The #SocMedHE18 Organising Team
Image credit Sandra Huskinson ()

The themes for the event were openness, digital identity and creativity. Deb Baff came up with the ingenious idea to ask people to tweet their proposal to make it inclusive for all to contribute something short (in 280 characters!). A great response was received and the conversation using the #SocMedHE18 hashtag was on fire right from the start! To be honest the conversation has been vibrant leading up to, during and post conference. The event included activities that enabled those who could not be there to engage. Livestreaming the keynote is one example and then there was the Mugafesto. #Mugafesto was an idea created by Andrew Middleton to develop a manifesto that could fit on a mug. Statements that could help others see why social media for learning in HE is important and something that should be supported and encouraged. See my contribition at the top of this post - my intention being to highlight the value of open sharing to encourage the making of new connections, conversations and collaborations. The more we do this, the more we can gain. The more we gain and learn through trusted networks, has to be a win win situation. 

I was delighted to have the opportunity to introduce Maren Deepwell who gave an excellent keynote on how we use social media and technology for teaching, learning and assessment by exploring three critical themes: community, equality and openness. Maren's calm approach and the ability to articulate quite often complex matters is something I really admire. She began her talk by raising something I am sure we are all semi conscious of and that is the amount of time we spend online and the value of taking time out. She recommended the digital data detox which is described as 
The Data Detox helps you look for signs that you might not be leading a healthy, balanced digital lifestyle. It gives you practical advice so you can discover what you share, when you reveal it and to whom, and what it might mean for your life.
Maren refered to social media as powerful, personal and pervasive. It is easy to get carried away with the positive outcomes of using social media, but we also need to be mindful of the dark side. Having these conversations with family, friends, colleagues and students has never been so important. 


 

The day continued with three sets of parallel sessions. Choosing was always going to be difficult but in a way was made easier for me as I was asked to chair three sessions in the first set and was presenting a workshop in the final set. Given the Twitter feedback all sessions brought their unique value to the day. I certainly got a great deal from all the sessions I attended. 

Reflecting on the day there is so much I could write about, but for now I will use the event themes as a useful focal point and share these thoughts:

Openness
Hearing from educators sharing their practice and being able to discuss not just what went well, but also what didn't go as planned is incredibly valuable. Providing a forum to question, discuss and offer similar experiencs or suggestions is such a helpful approach and for me the bedrock of successful CPD. Every session allowed for this and I have come away with new ideas and ways I can re-consider my own practice of using social media for learning and how to (re)evaluate it. 

Digital identity
We explored in a session what we feel it means to 'lurk' (or what I prefer to refer to as positive silent engagement), where not participating is very often because the individual is shy or just not ready to contribute immediately (if at all). I want to think more about how I can encourage and help those that want to 'cross the bridge' but also recognise that I must acknowledge others may gain as much as they wish to by just listening in. During this session I co-led with Sarah Honeychurch, Neil Withnell and Scott Turner, I was momentarily worried people were not enjoying it, mistaking the quietness. Sometimes we need quiet for thinking space. Some people may need more time to think than others.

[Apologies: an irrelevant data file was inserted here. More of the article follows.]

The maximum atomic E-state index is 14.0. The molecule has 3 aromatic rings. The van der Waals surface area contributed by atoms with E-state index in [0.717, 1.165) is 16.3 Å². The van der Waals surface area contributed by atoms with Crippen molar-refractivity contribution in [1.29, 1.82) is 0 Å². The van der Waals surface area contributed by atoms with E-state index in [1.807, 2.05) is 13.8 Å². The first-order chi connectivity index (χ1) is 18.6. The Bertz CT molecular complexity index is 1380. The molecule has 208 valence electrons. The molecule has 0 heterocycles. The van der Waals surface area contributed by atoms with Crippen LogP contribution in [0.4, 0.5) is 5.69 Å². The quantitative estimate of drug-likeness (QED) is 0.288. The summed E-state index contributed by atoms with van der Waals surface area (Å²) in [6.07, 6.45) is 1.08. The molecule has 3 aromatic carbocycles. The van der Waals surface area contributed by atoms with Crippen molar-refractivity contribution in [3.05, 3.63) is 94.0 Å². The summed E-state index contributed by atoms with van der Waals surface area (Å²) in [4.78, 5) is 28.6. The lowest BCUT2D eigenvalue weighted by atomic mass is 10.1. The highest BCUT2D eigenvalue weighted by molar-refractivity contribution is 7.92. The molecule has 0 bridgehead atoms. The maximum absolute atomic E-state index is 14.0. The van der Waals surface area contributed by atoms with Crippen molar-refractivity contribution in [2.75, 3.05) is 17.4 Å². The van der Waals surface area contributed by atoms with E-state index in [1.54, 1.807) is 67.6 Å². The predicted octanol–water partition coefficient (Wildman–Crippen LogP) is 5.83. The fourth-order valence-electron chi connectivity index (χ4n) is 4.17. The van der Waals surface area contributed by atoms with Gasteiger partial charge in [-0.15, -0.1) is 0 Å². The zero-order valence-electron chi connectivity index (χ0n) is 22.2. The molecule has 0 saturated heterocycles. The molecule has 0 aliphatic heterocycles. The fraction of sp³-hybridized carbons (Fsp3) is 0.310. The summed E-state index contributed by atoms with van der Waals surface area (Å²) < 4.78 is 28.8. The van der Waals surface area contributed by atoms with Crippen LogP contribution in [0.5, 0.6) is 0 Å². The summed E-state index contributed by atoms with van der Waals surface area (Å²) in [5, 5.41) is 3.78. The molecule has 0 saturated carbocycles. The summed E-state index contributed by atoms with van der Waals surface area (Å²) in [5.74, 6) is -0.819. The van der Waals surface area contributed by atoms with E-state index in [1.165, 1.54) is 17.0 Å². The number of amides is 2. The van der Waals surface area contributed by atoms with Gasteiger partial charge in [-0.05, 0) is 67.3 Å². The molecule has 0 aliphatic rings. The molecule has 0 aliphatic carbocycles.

Secondly I wanted to mention the joy and happiness of the many first 'face to face' meetings that took place. Many selfies were posted at the start of the day! I met people I regard as friends as we have known and interacted with each other through social media for some time, yet never met in person. I'm sorry I can't mention everyone but it was a joy to meet you all. I do want to mention Hala Mansour as our friendship is deeply rooted having shared a #WOL (working out loud) experience; and also Jenny Lewin-Jones and Kiu Sum who have both been part of the LTHEchat organising team; plus Teresa MacKinnon who I've had the pleasure of meeting many times off and online but would love to see more of! I find it fascinating to observe how the use of emojis, GIFs and bitmojis can add visual cues that maybe don't make up for the face to face experience of communicating but certainly help us express emotions and facets of our digital selves! 

Creativity
From the start of the day the 'build your own badge' table had everyone smiling as they happily added their own creative stamp whilst making their perosnal name badge. Andrew as afore mentioned used his creativity to create a video to introduce the #Mugafesto activity, and Bryan who made the best stickers were both brilliant; but then each and every presenter also brought a range of creativity to the way they have enhanced their practice, shared research undertaken or ongoing, and in the way they stimulated discussion around one or more of the three themes. Rachel of course has used her creative wand numerous times and made this such a special event. Thank you for making it happen. 


I really didn't want the day to end. The good (actually brilliant) news is that SocMedHE19 will take place on December 19th at Edge Hill University led by the wonderful Dawne and Sarah. If I can leave you with one bit of advice, it would be follow @SocMedHE and make sure you get yourself to #SocMedHE19!